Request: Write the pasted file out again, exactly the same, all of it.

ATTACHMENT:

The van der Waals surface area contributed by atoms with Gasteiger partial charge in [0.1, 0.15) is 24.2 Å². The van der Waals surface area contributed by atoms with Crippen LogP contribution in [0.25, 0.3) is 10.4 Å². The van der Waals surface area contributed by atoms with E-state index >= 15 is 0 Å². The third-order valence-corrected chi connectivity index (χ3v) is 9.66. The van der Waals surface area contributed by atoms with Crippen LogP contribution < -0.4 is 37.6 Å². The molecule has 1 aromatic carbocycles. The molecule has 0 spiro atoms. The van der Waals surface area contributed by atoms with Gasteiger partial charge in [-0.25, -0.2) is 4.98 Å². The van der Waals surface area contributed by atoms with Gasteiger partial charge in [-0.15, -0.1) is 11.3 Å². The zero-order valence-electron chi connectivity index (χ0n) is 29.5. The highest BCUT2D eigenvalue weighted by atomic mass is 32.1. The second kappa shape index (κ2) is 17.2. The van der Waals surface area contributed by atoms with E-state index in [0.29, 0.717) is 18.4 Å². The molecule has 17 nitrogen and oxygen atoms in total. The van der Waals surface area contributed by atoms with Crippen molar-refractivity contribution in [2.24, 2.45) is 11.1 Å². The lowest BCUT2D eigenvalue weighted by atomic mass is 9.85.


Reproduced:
The van der Waals surface area contributed by atoms with Gasteiger partial charge in [0.1, 0.15) is 24.2 Å². The van der Waals surface area contributed by atoms with Crippen LogP contribution in [0.25, 0.3) is 10.4 Å². The van der Waals surface area contributed by atoms with E-state index >= 15 is 0 Å². The third-order valence-corrected chi connectivity index (χ3v) is 9.66. The van der Waals surface area contributed by atoms with Crippen LogP contribution < -0.4 is 37.6 Å². The molecule has 1 aromatic carbocycles. The molecule has 0 spiro atoms. The van der Waals surface area contributed by atoms with Gasteiger partial charge in [-0.25, -0.2) is 4.98 Å². The van der Waals surface area contributed by atoms with Gasteiger partial charge in [-0.15, -0.1) is 11.3 Å². The zero-order valence-electron chi connectivity index (χ0n) is 29.5. The highest BCUT2D eigenvalue weighted by atomic mass is 32.1. The second kappa shape index (κ2) is 17.2. The van der Waals surface area contributed by atoms with E-state index in [0.29, 0.717) is 18.4 Å². The molecule has 17 nitrogen and oxygen atoms in total. The van der Waals surface area contributed by atoms with Crippen molar-refractivity contribution in [2.24, 2.45) is 11.1 Å². The lowest BCUT2D eigenvalue weighted by atomic mass is 9.85.